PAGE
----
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Les Savy Fav
Music Hall of Williamsburg
October 12, 2008

Written by Matthew Boyd
Photographed by
Amy Davidson

Opposite Photo:
Tim Harrington of Les Savy Fav

The antics of Les Savy Fav frontman Tim Harrington make headlines, but seeing the band at the Bowery Presents venue the Music Hall of Williamsburg on Sunday, October 12 made me wonder if the rest of the band wasn’t getting shorted on spazz points. As befits the generally eschatalogically serious subject matter of Les Savy Fav’s songs, vocalist Harrington, Guitarist Seth Jabour, Syd Butler, bass, and Harrison Haynes, drums, all do their part to work together as an oracular unit, fixed physically in positions impossible to hold or mangled into spastic tantrums while the world is broken down into grains of meaning the size of Turkish coffee grounds riding on the febrile and fountainous stream of literate and desperate vocals.

Tim Harrington of Les Savy Fav

Following a sometimes uncertain period wherein fans had been given to believe they may have seen the last of Les Savy Fav, the band is these days touring in support of Let’s Stay Friends, their first full-album release of new material in 6 years. The band is undiminished by the time off.

Tim Harrington of Les Savy Fav

Harrington has long been the unflinching prophet of an eschaton that went untelevised, an end of the world that’s yesterday’s news, the grande finale of a world that goes on ending song after song and day after day to the machine like perfection of the tempo Haynes and Butler lay down and Jabour lacerates with the dark eeriness of his trademark reverb-laden guitar. Before this record, however, Harrington lyricised on the perversity of the world in a strictly grandiose key. The songs on Let’s Stay Friends betray the banal leakage of that perversity into an adult’s personal and working life sometimes without metaphor, making this long-in-coming set from the New York enfants terrible a contrast with most of their earlier catalog by virtue of its moments of unameliorated personal bitterness. It’s a subtle transition from the lofty musings on the Raskolnikovs and Moses’ of the world to talking undisguised about the rent-pinched and values-compromised people we know or may be. We go from “Apocalypse can go down easy,” to “I swear I just want to go home” and “They've come to steal your old self and rent back what they stole.”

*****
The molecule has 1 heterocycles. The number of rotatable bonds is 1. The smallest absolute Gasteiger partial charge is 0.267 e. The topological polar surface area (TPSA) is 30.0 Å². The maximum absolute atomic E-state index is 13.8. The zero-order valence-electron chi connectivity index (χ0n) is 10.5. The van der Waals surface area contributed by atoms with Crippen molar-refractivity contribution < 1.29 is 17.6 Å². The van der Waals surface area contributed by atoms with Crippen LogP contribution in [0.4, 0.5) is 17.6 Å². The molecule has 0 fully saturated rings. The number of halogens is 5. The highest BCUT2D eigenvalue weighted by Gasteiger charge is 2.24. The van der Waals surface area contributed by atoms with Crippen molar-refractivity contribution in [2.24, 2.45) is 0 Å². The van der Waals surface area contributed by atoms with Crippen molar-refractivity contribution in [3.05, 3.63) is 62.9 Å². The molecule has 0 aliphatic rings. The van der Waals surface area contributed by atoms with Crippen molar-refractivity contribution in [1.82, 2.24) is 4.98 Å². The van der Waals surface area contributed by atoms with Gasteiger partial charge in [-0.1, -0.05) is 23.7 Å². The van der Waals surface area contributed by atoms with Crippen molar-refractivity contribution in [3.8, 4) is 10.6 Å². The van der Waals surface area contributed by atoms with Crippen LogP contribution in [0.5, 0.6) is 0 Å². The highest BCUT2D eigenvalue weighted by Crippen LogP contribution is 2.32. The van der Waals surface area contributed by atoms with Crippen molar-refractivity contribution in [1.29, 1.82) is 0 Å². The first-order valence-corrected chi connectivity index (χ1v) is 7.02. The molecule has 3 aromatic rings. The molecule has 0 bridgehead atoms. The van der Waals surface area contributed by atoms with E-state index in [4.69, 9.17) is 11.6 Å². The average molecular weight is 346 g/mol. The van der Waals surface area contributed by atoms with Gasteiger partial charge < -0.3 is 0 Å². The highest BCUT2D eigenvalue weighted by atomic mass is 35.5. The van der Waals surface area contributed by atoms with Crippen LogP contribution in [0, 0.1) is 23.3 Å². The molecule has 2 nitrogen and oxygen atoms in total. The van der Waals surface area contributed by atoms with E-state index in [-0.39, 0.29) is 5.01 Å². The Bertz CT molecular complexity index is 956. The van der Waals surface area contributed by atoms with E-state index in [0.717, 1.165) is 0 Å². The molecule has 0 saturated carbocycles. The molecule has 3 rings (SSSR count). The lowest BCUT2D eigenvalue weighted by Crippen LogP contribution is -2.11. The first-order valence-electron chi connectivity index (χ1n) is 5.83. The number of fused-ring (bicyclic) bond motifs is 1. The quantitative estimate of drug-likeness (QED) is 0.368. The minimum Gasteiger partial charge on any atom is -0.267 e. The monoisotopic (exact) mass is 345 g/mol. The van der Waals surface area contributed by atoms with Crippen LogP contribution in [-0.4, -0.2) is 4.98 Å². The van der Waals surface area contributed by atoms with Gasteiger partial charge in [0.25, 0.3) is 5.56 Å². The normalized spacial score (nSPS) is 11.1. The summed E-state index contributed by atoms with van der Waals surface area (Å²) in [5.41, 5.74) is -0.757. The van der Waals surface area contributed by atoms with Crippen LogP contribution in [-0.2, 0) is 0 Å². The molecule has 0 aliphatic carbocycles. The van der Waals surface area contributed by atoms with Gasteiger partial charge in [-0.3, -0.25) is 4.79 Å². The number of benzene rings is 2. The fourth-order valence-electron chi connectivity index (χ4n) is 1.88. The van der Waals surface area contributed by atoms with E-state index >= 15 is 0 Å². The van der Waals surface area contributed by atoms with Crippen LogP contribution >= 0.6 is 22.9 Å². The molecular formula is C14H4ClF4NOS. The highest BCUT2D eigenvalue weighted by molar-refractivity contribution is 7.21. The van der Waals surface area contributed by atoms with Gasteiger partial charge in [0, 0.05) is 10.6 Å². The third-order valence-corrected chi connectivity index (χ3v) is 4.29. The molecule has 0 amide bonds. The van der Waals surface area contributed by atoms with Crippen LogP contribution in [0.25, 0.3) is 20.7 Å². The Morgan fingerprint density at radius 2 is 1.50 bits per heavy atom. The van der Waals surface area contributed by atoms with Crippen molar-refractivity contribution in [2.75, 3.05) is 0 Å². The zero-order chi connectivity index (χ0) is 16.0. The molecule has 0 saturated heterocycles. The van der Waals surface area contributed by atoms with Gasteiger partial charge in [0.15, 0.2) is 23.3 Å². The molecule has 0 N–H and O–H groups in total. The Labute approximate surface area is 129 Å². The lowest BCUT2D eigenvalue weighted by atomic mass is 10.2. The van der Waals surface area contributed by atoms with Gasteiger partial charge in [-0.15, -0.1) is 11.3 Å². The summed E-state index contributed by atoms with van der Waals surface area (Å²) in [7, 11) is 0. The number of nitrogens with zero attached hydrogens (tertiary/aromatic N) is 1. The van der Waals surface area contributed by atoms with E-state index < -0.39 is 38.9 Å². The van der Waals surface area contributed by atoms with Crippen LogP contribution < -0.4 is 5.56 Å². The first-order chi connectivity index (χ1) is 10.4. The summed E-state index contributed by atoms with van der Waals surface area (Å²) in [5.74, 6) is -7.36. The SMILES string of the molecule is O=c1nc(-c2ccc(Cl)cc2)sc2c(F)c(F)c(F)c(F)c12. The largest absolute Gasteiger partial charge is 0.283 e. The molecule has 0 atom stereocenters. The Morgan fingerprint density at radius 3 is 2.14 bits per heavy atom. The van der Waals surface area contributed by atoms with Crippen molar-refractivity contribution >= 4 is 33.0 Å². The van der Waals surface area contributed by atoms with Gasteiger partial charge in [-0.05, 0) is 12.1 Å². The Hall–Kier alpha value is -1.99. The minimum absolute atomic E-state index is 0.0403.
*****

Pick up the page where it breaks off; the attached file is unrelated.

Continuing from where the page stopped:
The band didn’t miss a single beat on Sunday, nailing the stakes of rhythm in the ground to keep Harrington from flying away as he acted out his costume changes, subjected us to stripteases, climbed furniture and fencing, and constantly sought new ways to behave outside the expected boundaries of the “stand on stage and sing” school.

Tim Harrington of Les Savy Fav

Tim Harrington of Les Savy Fav

Having thrown the microphone onto the balcony and climbed the stairs to mingle and perform in the midst of the ascended crowd, there was a moment of tension when security and a couple of fans had to hold Harrington by the belt to keep him from going, in his frenzy, over the balcony’s edge entirely. Haynes’ hinky drumming pounded on as he pulled one shoulder unnaturally to his ear with each swing of his sticks, somehow remaining miraculously still and precise as though, for all that weird motion, he wasn’t moving in the here and now, but in another dimension- and Harrington, for a split second, hung weightless half off and half on the balcony, physically within that limbo he preaches from.

When you see Les Savy Fav perform, you aren’t seeing a band go through the hackneyed motions of pandering to an audience with typically “crazy” behavior; the act hasn’t devolved into purely symbolic bedlam. What you see and what you hear is the howling of the void, the woe of the human condition set on fire and filled with teargas and launched into a crowd.





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